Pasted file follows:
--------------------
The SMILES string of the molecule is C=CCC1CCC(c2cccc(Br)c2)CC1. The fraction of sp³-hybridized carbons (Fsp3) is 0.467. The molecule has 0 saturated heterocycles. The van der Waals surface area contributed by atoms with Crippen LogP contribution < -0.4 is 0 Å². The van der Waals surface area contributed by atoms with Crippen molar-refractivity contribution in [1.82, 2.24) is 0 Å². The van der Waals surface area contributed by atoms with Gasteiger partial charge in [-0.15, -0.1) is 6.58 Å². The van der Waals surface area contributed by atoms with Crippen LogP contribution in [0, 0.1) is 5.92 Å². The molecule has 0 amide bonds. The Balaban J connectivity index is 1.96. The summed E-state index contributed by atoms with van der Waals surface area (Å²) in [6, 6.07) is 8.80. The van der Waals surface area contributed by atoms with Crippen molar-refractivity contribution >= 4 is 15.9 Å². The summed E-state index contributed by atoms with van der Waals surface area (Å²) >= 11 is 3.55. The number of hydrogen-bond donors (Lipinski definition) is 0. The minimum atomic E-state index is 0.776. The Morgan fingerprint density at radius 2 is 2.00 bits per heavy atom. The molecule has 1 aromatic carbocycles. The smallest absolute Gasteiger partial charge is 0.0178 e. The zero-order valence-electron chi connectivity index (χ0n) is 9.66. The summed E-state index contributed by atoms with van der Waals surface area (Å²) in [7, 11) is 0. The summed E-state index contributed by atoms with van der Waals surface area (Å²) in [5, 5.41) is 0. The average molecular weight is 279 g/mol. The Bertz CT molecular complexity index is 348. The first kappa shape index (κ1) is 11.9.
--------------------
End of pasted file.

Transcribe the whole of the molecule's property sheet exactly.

The SMILES string of the molecule is C=CCC1CCC(c2cccc(Br)c2)CC1. The fraction of sp³-hybridized carbons (Fsp3) is 0.467. The molecule has 0 saturated heterocycles. The van der Waals surface area contributed by atoms with Crippen LogP contribution < -0.4 is 0 Å². The van der Waals surface area contributed by atoms with Crippen molar-refractivity contribution in [1.82, 2.24) is 0 Å². The van der Waals surface area contributed by atoms with Gasteiger partial charge in [-0.15, -0.1) is 6.58 Å². The van der Waals surface area contributed by atoms with Crippen LogP contribution in [0, 0.1) is 5.92 Å². The molecule has 0 amide bonds. The Balaban J connectivity index is 1.96. The summed E-state index contributed by atoms with van der Waals surface area (Å²) in [6, 6.07) is 8.80. The van der Waals surface area contributed by atoms with Crippen molar-refractivity contribution >= 4 is 15.9 Å². The summed E-state index contributed by atoms with van der Waals surface area (Å²) >= 11 is 3.55. The number of hydrogen-bond donors (Lipinski definition) is 0. The minimum atomic E-state index is 0.776. The Morgan fingerprint density at radius 2 is 2.00 bits per heavy atom. The molecule has 1 aromatic carbocycles. The smallest absolute Gasteiger partial charge is 0.0178 e. The zero-order valence-electron chi connectivity index (χ0n) is 9.66. The summed E-state index contributed by atoms with van der Waals surface area (Å²) in [7, 11) is 0. The summed E-state index contributed by atoms with van der Waals surface area (Å²) in [5, 5.41) is 0. The average molecular weight is 279 g/mol. The Bertz CT molecular complexity index is 348. The first kappa shape index (κ1) is 11.9.